Using AD2 for high side current sense measurement

Hey everyone, I’m working on debugging my boards I’ve been posting about over the past couple months. The area I’m focused on now is the instrumentation amplifiers that are doing high-side current sense amplification–I have 10mΩ high side resistors on a 5V supply getting amplified 100x to give me 1V/A, which is easy to read by an ADC. I’m seeing a lot of noise from my ADC readings, and so I’m investigating the amplifier’s behavior.

While it’s easy to use the AD2’s scope to look at the amplifier’s output, I also want to look at the input. The 5V supply reads around 5.1V on this particular board, and the sense resistor is located on the high side. At a high level, what I think I should do is connect both scope probes to the board’s GND, and then connect one probe to each side of the sense resistor with equal length bodged-on leads. Then, in Waveforms, I can look at CH1-CH2 to see the pre-amplified signal. I’d like to use high gain mode, but I’m not sure whether it’s safe to do so–depending on how I read the AD2 reference manual, I believe one of the following is true:

  • I must use low gain mode, because the 5V supply is outside of the +/- 2.5V range and I’ll break the scope if I use high gain mode
  • I can use high gain mode, and worst-case I’ll just saturate the scope, which I’ll be able to see and adapt to
  • I can use high gain mode without a problem, because something something differential mode allows for +25/-10V, and I’m doing a differential capture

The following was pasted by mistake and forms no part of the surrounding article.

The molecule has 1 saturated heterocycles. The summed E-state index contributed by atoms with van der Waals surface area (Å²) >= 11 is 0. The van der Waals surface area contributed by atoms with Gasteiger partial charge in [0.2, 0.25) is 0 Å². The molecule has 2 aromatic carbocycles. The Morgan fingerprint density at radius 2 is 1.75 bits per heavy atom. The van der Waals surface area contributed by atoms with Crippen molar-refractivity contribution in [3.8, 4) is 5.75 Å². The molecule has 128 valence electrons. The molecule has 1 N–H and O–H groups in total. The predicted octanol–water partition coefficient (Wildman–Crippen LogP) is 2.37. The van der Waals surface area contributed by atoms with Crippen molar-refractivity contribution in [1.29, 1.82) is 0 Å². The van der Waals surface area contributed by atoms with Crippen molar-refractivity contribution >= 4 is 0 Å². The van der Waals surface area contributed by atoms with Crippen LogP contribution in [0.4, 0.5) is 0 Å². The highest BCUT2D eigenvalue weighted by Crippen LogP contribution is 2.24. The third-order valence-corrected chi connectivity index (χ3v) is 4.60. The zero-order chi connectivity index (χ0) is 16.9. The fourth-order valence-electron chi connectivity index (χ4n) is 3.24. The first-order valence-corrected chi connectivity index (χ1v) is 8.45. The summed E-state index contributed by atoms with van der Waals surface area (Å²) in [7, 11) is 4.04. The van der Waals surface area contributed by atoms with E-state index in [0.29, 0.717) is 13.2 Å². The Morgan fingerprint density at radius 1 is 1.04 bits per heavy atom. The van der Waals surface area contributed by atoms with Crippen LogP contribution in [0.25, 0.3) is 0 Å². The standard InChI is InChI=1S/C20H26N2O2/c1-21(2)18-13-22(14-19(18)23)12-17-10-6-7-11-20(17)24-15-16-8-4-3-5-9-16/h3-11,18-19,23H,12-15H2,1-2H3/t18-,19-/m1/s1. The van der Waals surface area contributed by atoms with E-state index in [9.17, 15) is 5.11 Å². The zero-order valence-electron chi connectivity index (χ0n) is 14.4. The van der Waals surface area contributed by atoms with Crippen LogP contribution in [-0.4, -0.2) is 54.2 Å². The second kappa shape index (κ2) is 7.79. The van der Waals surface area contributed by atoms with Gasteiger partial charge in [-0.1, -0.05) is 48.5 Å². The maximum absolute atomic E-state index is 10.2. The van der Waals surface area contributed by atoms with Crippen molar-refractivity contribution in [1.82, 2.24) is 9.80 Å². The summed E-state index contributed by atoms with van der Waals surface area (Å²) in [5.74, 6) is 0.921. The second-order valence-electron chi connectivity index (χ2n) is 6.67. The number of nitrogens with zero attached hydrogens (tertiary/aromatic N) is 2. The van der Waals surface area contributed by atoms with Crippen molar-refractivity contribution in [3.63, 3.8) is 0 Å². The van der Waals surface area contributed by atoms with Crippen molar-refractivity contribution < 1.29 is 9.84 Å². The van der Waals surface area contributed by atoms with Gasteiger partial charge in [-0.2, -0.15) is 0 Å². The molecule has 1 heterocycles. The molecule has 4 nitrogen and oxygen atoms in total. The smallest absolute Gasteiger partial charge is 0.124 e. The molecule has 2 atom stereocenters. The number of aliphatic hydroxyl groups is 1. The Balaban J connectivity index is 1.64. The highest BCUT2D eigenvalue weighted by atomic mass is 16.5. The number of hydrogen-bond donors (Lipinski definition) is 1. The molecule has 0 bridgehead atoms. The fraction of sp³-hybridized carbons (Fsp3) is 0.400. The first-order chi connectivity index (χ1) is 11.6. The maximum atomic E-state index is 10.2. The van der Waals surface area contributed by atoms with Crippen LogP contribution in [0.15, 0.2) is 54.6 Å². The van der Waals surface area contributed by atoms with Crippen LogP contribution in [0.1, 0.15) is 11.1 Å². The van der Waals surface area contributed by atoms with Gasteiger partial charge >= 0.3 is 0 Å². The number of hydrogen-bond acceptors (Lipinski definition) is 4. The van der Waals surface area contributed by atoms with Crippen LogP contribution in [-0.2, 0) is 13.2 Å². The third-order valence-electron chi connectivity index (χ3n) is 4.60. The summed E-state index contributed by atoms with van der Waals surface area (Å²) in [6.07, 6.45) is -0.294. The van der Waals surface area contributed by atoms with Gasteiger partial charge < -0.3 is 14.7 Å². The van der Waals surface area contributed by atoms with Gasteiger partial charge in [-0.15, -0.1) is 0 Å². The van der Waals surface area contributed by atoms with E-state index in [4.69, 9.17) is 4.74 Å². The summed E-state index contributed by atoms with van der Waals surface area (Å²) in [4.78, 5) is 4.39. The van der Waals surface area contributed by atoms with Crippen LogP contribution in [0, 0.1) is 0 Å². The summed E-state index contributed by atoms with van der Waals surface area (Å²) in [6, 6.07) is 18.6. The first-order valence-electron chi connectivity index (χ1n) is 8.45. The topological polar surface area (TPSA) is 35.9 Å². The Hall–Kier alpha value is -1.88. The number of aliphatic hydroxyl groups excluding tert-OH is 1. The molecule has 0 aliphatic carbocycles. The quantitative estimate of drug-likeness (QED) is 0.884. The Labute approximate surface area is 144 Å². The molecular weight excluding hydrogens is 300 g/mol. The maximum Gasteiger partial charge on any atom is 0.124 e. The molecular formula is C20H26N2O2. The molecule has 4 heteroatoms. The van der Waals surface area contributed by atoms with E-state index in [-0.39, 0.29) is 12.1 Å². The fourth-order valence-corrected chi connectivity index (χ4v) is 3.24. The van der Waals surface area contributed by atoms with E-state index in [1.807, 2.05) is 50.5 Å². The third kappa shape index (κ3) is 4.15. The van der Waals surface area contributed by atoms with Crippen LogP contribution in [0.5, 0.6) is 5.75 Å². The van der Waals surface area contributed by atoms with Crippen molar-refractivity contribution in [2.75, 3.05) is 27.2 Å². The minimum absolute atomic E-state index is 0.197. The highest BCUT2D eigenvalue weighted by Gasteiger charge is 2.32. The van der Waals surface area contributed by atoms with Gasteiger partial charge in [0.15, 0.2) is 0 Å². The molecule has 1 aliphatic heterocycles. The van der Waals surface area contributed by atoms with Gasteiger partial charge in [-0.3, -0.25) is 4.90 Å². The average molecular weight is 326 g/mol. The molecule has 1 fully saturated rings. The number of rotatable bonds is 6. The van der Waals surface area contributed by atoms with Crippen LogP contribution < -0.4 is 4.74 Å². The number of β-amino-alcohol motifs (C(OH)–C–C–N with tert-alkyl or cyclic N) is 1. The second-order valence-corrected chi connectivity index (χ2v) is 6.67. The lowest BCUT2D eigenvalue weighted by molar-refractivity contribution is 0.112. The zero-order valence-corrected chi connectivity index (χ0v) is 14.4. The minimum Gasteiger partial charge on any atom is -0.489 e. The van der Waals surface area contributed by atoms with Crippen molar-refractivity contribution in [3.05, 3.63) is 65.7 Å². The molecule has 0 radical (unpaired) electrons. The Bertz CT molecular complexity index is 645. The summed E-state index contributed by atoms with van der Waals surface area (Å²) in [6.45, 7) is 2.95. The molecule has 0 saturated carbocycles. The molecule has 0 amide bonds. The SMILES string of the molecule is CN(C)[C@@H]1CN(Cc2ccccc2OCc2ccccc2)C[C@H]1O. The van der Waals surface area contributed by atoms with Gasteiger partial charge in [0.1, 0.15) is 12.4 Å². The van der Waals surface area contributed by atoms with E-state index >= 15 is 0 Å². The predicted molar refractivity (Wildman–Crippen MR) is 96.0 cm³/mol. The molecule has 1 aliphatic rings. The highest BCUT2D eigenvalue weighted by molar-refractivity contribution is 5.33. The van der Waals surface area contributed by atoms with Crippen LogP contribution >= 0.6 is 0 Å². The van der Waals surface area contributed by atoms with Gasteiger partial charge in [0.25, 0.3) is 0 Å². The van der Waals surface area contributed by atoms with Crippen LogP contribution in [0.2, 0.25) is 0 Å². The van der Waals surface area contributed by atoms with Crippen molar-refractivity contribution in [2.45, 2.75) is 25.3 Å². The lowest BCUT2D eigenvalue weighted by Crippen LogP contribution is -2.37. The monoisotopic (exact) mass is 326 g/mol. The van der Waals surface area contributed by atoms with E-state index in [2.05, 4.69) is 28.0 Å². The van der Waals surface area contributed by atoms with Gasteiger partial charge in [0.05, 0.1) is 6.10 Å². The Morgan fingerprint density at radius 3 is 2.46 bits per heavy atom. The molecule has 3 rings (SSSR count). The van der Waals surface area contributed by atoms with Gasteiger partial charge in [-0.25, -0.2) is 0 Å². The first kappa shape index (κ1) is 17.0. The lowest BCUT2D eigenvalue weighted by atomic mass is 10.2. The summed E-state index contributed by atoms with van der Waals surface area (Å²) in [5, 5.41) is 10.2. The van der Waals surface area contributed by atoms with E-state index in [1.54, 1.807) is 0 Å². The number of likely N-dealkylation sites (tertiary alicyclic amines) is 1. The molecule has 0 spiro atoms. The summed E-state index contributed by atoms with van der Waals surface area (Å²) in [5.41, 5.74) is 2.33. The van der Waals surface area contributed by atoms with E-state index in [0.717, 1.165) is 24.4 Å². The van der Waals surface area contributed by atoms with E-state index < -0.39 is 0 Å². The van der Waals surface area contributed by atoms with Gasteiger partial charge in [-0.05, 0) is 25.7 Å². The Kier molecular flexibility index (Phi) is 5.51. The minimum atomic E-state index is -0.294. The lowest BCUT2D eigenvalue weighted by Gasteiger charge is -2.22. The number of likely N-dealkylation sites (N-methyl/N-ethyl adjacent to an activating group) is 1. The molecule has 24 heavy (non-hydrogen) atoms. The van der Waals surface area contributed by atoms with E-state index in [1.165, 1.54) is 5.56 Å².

I’m hoping someone can clarify to me how best to approach scoping the high-side current sense (or that you can tell me this isn’t possible, and I should trust the amplifier & just scope its output).

The point of this exercise is to determine whether the amplifier (INA381A3, 150kHz bandwidth, 2V/us slew rate) would benefit from an RC network between Vout and the ADC. I’m measuring PWMed LED strip power consumption, and I want to filter out the PWM and just see the current consumption over a 10-100ms period.

Thanks for your advice!

Hi @dgrnbrg . You are running into a common problem. The oscilloscope errors often compound to make differential measurements using separate probes very low accuracy and noisy.

One approach is to float your target circuit so that it does not have a ground reference. For example, can you disconnect it from everything and power from an isolated transformer (like a wall-wart AC-DC power supply) or batteries? Another option is to float your scope using a USB isolator. You can then safely connect the scope ground to one side of the resistor and the probe to the other side.

With a floating scope, you can make this measurement, but you still have other errors due to isolation capacitance and noise. If you need to make this type of measurement regularly or professionally, you can consider a Joulescope - Disclaimer, I am the creator of Joulescope.